In Utah, violations of the laws include theft or intentional damage of cliff dwellings, shrines, pottery, stone tools, rock-art panels, burials and historic structures. In the past five years, it is reported that the BLM has reported a surge of disturbing archaeological crimes in this region.
Between October 2011 and April 2016, the BLM’s field office in Monticello said it investigated 25 cases of looting, vandalism and disturbance of human remains in San Juan County. In 2012, a historic Navajo hogan was torn down by campers.In 2013, a burial site in Butler Wash was desecrated by looters.In 2014, a 2,000-year-old pictograph site in Grand Gulch was vandalized.In 2015, three remote sites on Cedar Mesa were dug up by pot hunters, and a burial alcove was dug up in Beef Basin. A prehistoric wall was pulled down at Monarch Cave on Comb Ridge and, in the same area, a wall at Double Stack ruin was knocked down.Vandalism has continued in the past four months, the BLM said. In January, a petroglyph was partially removed from a wall with a rock saw and chisel near Bluff, badly marring the ancient rock art. In March, campers on Muley Point built a fire ring out of building blocks from a 2,000- to 3,000-year-old site, and vandals scratched their names in a rock-art cave. In April, ATV riders drove through archaeological sites in the Lower Fish Creek Wilderness Study Area. Looting and vandalism is also a concern on Canyons of the Ancient National Monument in Southwest Colorado, says monument manager Marietta Eaton. A recent incident is under investigation.
I am sure the coin dealers will say it is the "fault" or archaeologists who are failing to pay potential looters a living wage to keep them on the straight and narrow.

How to Spot a Looter in Utah

In Utah citizens can win a reward for reporting illegal artefact hunting (some of us do it for free). Here's how to spot one (Jim Mimiaga, 'Artifact looting, vandalism surge in southeastern Utah:Public, private partnership aims to foil thieves' Durango Herald, The Journal Wednesday, May 18, 2016):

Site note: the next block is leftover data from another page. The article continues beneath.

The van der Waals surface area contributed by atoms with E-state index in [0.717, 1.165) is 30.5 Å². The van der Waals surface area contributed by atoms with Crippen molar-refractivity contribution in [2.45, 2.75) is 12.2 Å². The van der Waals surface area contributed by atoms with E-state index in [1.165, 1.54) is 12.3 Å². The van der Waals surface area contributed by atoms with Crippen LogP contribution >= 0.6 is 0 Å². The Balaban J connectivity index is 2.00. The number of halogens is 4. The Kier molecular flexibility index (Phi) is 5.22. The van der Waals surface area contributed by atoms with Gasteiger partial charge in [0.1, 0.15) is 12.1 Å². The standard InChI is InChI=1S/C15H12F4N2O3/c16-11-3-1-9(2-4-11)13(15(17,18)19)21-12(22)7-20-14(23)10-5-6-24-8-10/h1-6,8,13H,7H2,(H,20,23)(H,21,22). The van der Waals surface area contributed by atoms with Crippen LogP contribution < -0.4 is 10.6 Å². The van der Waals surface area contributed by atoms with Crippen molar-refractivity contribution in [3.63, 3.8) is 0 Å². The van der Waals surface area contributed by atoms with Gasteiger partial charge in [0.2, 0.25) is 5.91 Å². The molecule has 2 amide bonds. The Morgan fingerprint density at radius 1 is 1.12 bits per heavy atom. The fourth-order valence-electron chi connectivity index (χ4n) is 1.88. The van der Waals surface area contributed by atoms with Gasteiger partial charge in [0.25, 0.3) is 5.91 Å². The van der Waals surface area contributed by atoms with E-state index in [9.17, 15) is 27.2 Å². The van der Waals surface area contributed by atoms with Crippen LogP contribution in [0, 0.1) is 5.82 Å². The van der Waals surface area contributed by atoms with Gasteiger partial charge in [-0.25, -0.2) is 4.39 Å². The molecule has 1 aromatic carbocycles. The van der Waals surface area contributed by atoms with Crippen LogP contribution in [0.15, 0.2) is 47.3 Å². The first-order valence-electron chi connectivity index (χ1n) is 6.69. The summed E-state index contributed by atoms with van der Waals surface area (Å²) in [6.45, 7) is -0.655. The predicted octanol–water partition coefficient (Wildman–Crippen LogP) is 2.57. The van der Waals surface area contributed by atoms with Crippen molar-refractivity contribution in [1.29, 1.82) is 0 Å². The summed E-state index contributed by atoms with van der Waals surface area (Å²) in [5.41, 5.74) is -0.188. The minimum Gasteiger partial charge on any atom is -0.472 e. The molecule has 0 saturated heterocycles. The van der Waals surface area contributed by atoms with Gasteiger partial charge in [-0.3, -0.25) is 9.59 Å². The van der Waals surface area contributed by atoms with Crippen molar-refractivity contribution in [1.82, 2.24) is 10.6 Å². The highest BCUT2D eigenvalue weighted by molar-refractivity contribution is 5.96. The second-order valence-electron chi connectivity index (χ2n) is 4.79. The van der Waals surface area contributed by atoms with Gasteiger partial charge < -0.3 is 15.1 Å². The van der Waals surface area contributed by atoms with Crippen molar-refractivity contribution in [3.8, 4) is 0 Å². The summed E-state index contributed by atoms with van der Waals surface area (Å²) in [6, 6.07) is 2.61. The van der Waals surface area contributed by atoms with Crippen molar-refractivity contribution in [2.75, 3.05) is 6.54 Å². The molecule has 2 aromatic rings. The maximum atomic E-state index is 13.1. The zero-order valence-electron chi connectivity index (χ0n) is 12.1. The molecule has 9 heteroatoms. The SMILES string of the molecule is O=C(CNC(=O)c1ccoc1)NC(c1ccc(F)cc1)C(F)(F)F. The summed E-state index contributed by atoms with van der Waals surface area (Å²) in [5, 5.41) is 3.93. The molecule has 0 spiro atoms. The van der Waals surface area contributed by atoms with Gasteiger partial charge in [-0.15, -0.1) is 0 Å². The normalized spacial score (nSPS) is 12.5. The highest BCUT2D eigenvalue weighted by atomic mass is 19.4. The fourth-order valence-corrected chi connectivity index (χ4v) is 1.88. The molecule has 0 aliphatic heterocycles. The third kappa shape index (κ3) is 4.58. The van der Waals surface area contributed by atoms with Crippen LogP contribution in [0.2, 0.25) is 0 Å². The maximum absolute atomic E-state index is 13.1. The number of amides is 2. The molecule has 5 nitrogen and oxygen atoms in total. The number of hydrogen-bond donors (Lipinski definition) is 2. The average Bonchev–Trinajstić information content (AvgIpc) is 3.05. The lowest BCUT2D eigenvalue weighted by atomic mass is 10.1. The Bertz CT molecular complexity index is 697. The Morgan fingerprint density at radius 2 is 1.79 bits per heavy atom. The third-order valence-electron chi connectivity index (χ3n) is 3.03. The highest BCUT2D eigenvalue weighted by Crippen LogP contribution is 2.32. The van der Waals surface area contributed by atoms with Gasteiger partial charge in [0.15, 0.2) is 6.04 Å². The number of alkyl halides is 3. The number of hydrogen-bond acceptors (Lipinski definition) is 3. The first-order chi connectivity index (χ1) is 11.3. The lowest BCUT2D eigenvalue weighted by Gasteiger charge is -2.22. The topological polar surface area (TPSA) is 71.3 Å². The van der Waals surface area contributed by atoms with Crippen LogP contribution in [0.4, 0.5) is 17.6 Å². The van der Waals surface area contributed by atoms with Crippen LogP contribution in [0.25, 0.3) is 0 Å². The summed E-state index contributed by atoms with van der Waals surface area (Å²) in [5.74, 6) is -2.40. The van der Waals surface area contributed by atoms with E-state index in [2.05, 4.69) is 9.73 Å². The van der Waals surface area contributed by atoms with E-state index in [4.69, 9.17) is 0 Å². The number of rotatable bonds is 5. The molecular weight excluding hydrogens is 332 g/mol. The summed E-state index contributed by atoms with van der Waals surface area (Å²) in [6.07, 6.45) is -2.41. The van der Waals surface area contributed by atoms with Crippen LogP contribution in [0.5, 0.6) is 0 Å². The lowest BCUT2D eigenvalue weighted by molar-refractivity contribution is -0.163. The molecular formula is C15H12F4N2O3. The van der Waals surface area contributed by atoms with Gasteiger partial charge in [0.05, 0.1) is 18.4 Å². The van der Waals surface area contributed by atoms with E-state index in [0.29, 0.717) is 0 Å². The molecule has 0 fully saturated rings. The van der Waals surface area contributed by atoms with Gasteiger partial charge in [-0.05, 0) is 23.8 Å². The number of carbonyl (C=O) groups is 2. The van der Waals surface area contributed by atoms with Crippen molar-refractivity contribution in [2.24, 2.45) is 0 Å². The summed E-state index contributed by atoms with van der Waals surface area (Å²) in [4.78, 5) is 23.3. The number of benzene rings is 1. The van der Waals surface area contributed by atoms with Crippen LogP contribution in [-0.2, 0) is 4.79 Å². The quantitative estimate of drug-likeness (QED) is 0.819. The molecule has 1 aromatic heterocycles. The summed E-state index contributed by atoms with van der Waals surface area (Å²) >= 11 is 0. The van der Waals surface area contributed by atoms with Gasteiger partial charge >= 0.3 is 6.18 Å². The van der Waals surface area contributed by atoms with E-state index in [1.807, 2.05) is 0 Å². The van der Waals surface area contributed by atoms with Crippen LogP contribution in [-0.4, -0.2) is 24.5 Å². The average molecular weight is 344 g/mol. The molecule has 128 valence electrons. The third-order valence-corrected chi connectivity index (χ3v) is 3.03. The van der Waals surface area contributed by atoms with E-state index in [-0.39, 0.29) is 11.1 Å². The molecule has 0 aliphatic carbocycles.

Collectors' Colonialist and Supremacist Ideology

Cultural Property Obfuscator and Issue Dodger, Peter Tompa attorney at the Washington legal firm Bailey and Ehrenberg said on his little-read blog... " I wasn't aware Greeks were "brown skinned folks" as Barford calls them" and then with a singular lack of logic calls me a "Communist" and "Racist" for questioning IAPN and PNG recommendations. I guess he's not done much travelling and has no real idea of the effects of the Mediterranean sun on most people's skin, and why many people go south to lie on the beaches there. It is not to buy coins.

The Greek National Football Team

Mr Tompa would presumably side with the view that the creators of European civilization cannot have been brown skinned, but very, very white, like this White Supremacist website.

The genetics according to one source

My point is that it is not a little racist of the IAPN and PNG to suggest in their statement to the CPAC that in the case of the artefact hunters of the United Kingdom and the United States, it would be enough to be nice to them, reason with and educate them and ask them not to, but to deal with the people from source countries, they insist that these folk will have to be "watched over" and paid off not to loot. The racism is not mine but that of collectors and dealers of the IAPN and PNG, compounded by their hateful and dismissive supremacist and colonialist attitudes towards the natives.